2017 was an important year for CLS. We made great progress in our strategy of repositioning part of the property portfolio, created opportunities for active asset management to add further value, and significantly reduced short-term letting risks and longer-term financing risks. In addition, we generated a 16.5% increase in EPRA net asset value, a total accounting return of 18.9% and pre-tax profits of £191.4 million, and we introduced dividends as our distribution method to shareholders.

 

Repositioning the property portfolio

In 2017, the Board's medium-term strategy to reposition part of the property portfolio gained momentum. Our disposal criteria were threefold: first, assets which were low yielding with limited potential; secondly, investments on which the risk/reward ratio was unfavourably balanced; and thirdly, properties which were too small to have a meaningful impact on the Group. By contrast, we invested predominantly in Europe's strongest economy, Germany, and in assets with higher yields, vacancies and active management opportunities. We targeted larger, multi-let properties.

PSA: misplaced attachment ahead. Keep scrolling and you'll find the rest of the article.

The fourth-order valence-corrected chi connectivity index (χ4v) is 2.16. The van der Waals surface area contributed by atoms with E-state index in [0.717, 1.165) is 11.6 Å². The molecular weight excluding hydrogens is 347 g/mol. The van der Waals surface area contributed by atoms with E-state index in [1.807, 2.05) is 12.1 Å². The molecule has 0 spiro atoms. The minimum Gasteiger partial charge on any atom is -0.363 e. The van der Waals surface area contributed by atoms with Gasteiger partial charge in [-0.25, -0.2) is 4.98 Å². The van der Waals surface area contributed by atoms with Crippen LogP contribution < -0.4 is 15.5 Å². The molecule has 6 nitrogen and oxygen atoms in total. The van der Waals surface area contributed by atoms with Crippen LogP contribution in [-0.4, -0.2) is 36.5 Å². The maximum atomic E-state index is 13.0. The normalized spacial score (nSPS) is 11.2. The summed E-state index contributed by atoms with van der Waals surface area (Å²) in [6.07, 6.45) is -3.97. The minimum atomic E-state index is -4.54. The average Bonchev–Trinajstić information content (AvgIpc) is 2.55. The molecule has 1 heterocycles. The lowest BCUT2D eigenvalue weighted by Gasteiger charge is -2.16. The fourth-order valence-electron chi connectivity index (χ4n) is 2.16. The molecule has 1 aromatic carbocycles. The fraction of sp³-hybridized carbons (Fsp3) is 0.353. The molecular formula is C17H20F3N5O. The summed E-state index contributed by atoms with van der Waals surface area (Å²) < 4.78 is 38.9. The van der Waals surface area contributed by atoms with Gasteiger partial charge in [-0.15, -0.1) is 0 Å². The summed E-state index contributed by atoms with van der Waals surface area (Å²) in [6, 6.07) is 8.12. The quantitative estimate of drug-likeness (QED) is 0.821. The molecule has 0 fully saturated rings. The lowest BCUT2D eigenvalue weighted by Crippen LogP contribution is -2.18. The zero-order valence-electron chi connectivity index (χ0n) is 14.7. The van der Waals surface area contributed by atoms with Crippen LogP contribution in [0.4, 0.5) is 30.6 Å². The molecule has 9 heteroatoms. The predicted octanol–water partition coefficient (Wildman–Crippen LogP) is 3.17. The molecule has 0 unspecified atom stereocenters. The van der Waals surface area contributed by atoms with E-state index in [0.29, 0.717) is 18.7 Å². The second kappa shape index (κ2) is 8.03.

In aggregate we sold assets with a book value of £158.9 million, representing some 10% of the portfolio. By far the most significant disposal was Vauxhall Square in London, which had been valued at £100 million at 31 December 2016, and for which we received net proceeds of £144.1 million. This time last year, we explained that the scheme's bias towards residential towers did not suit our skill set or risk appetite, and the sale clarified our future strategy whilst adding 7p pence to NAV. We also sold a further six properties in Germany, France and the United Kingdom which met our disposal criteria. Since the year end we have sold a further two properties, one each in Germany and the UK, for an aggregate of £11.5 million, and I expect further similar disposals over the next 24 months.